Wrestling was a sport Doug Zapf grew into. Literally.
Zapf began his wrestling career primarily competing in the 133-pound weight class, but has moved up to 141 pounds in his sophomore season.
It’s normal for high school and college wrestlers to move up in weight classes as they continue to grow, so it wasn’t unexpected when Zapf started wrestling at a slightly higher weight.
“We kind of figured ‘Hey, this young man’s [going to] grow.’ Doug has an older brother who plays football at West Chester University. [...] We figured he would grow, but we didn’t know how much,” coach Roger Reina said. “I think he’s done a terrific job with his strength training program and lifting program.”
Zapf has seen success in both weight classes. He is one of the most valuable assets for the Quakers (5-4, 4-1 Eastern Intercollegiate Wrestling Association) so far this season. This past weekend when Penn faced Brown and Harvard, he increased his season record to 20-5, and has gone 11-0 against EIWA opponents.
“I think sometimes with weight classes you change the way you wrestle, but I think from 133 to 141, [there] really hasn’t been any difference for me. I really don’t think I wrestle any differently,” Zapf said.
A starting freshman last season, Zapf ultimately received honorable mention All-Ivy honors. His season included a sixth-place finish at Penn’s own Keystone Classic. He improved upon this to bring home this season's title at 141 pounds, defeating his teammate, senior A.J. Vindici, in the final. The Quakers won the Keystone Classic this year, undoubtedly behind the performances of wrestlers like Zapf.
“The step up from being a really successful high school wrestler, even in a top state like Pennsylvania, to being a Division I wrestler is a really big step,” Reina said. “He stepped in as a starter last year, won a good number of matches, and I think really began to prove himself and continue to get better as the season went on last year."
Diligence and determination have been constants for Zapf throughout his career, starting in high school: Zapf attended Downingtown West High School, just about an hour away from Penn.
When he began to compete at the high school level his freshman year, Zapf weighed 95 pounds. The lowest weight class was 106 pounds, so he was often wrestling people more than 10 pounds heavier than him.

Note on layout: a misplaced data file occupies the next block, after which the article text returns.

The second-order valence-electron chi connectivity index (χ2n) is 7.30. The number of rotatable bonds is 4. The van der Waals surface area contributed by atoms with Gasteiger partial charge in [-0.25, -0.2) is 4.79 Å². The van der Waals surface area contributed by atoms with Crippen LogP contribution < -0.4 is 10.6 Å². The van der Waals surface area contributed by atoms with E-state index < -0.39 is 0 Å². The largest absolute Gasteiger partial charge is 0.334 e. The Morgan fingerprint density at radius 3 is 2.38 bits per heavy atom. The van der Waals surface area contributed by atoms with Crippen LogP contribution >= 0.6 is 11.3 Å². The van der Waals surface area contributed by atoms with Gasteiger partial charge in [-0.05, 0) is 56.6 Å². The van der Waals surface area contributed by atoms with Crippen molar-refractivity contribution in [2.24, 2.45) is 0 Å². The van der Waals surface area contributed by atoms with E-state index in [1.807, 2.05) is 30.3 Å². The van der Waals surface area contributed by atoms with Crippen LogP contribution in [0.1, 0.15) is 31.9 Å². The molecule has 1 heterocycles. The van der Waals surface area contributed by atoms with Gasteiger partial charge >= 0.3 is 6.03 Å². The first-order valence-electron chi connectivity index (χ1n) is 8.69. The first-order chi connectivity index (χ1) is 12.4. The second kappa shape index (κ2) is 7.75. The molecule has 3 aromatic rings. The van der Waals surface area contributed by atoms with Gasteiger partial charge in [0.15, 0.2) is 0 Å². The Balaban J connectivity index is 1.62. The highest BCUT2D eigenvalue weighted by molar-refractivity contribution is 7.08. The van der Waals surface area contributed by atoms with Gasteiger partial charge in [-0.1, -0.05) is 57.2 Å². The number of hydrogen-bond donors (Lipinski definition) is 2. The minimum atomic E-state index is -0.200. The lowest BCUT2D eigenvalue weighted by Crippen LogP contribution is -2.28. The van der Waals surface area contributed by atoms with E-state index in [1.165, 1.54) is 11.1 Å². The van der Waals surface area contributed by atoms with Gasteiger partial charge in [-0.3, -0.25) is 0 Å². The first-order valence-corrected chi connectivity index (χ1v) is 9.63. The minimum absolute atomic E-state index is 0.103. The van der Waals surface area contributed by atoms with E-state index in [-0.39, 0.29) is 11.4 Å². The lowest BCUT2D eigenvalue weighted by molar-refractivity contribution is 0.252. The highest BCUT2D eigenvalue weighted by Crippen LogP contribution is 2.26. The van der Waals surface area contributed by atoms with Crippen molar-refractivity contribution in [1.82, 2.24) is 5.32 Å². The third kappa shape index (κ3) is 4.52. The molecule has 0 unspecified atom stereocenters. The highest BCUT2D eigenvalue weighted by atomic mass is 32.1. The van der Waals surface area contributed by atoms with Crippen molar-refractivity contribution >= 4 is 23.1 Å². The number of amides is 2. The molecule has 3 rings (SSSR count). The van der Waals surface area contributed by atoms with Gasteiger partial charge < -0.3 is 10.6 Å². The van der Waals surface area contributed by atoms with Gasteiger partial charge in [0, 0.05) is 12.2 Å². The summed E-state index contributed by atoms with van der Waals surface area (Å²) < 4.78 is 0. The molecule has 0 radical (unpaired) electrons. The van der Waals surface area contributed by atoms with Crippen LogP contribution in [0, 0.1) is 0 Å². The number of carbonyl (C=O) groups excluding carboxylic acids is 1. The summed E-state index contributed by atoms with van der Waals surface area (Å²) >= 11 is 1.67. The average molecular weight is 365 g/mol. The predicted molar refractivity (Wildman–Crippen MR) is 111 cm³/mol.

“Most of those kids were coming down from 112 and 115. There were a lot of matches when he was a freshman [where] he looked very, very tiny," said Brad Breese, Zapf’s high school coach. “He did not let that stop him. He battled them, he beat good kids [in] that weight class just by sheer determination."
But Zapf had come into high school with a few wins on his back.
“He had won some big tournaments. He had done some good things. Everybody had real high hopes for him. The only problem was he was really small,” Breese said. “So even though everybody had real high hopes for him, he had a lot of size to make up for, and that did affect him his freshman year. But he worked really, really hard.”
Breese takes no credit for convincing Zapf to continue wrestling beyond the high school level; Zapf already had plans to do so during his freshman year. As Breese puts it, Zapf was incredibly self-motivated, and the coach encouraged him to keep working hard to achieve what everyone thought came easy to him.
“It really wasn’t [a question of] if I wanted to do it or not because even going into high school, I was kind of set on wrestling in college because I just enjoyed it and I knew was probably good enough to wrestle at some level in college,” Zapf said.
During his junior year of high school, Zapf was a Pennsylvania AAA state champion, wrestling at 106 pounds. This would help qualify his ability to wrestle at the D-I level in college.
This year, Doug has made some slight changes to his lifestyle. He has transitioned to eating a more plant-based diet, something he hopes will have positive long-term effects on his athletic ability.
“It makes me feel a lot better in general and making weight is easier,” said Zapf, who is coincidentally minoring in nutrition.
One thing that seems to have remained the same for Zapf is how hard he works. Zapf is obviously a talented wrestler, but he puts in a lot of effort off the mat to maintain his success. This is a trend he has continued since high school.
“No one really knew how hard he was working just to maintain what everybody thought he should do,” Breese said.
“He has a tremendous work ethic, he’s really thoughtful, he’s a strong student at his sport, and I think all of those things come into play [and] speak to his development right now,” Reina said.
The Quakers will face Columbia and Cornell this Saturday at the Palestra, and Zapf will have a chance to show off just how good he is.
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